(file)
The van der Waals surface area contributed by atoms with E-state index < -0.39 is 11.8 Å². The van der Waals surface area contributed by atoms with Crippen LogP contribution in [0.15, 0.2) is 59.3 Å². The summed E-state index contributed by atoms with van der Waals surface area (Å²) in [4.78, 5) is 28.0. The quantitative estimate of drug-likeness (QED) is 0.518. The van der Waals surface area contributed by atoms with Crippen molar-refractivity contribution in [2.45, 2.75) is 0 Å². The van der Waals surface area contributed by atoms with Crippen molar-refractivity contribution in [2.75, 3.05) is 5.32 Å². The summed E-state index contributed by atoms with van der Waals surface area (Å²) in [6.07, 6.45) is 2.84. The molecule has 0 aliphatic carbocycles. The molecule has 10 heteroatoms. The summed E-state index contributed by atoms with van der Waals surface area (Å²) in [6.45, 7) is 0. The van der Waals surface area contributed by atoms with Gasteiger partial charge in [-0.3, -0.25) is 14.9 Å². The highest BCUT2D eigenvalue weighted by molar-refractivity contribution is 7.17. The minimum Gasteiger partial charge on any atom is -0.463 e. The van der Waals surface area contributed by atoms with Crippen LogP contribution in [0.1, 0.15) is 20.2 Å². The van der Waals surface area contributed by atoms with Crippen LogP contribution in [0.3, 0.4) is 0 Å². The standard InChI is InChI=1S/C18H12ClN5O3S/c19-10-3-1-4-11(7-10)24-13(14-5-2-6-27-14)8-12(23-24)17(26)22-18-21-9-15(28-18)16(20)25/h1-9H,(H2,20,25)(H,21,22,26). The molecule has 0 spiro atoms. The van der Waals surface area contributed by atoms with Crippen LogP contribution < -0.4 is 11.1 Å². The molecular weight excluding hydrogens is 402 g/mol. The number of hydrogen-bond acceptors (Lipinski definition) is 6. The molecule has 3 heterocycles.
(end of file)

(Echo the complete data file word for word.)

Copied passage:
The van der Waals surface area contributed by atoms with E-state index < -0.39 is 11.8 Å². The van der Waals surface area contributed by atoms with Crippen LogP contribution in [0.15, 0.2) is 59.3 Å². The summed E-state index contributed by atoms with van der Waals surface area (Å²) in [4.78, 5) is 28.0. The quantitative estimate of drug-likeness (QED) is 0.518. The van der Waals surface area contributed by atoms with Crippen molar-refractivity contribution in [2.45, 2.75) is 0 Å². The van der Waals surface area contributed by atoms with Crippen molar-refractivity contribution in [2.75, 3.05) is 5.32 Å². The summed E-state index contributed by atoms with van der Waals surface area (Å²) in [6.07, 6.45) is 2.84. The molecule has 0 aliphatic carbocycles. The molecule has 10 heteroatoms. The summed E-state index contributed by atoms with van der Waals surface area (Å²) in [6.45, 7) is 0. The van der Waals surface area contributed by atoms with Gasteiger partial charge in [-0.3, -0.25) is 14.9 Å². The highest BCUT2D eigenvalue weighted by molar-refractivity contribution is 7.17. The minimum Gasteiger partial charge on any atom is -0.463 e. The van der Waals surface area contributed by atoms with Crippen LogP contribution in [0.1, 0.15) is 20.2 Å². The van der Waals surface area contributed by atoms with Crippen LogP contribution in [0.3, 0.4) is 0 Å². The standard InChI is InChI=1S/C18H12ClN5O3S/c19-10-3-1-4-11(7-10)24-13(14-5-2-6-27-14)8-12(23-24)17(26)22-18-21-9-15(28-18)16(20)25/h1-9H,(H2,20,25)(H,21,22,26). The molecule has 0 spiro atoms. The van der Waals surface area contributed by atoms with Crippen LogP contribution < -0.4 is 11.1 Å². The molecular weight excluding hydrogens is 402 g/mol. The number of hydrogen-bond acceptors (Lipinski definition) is 6. The molecule has 3 heterocycles.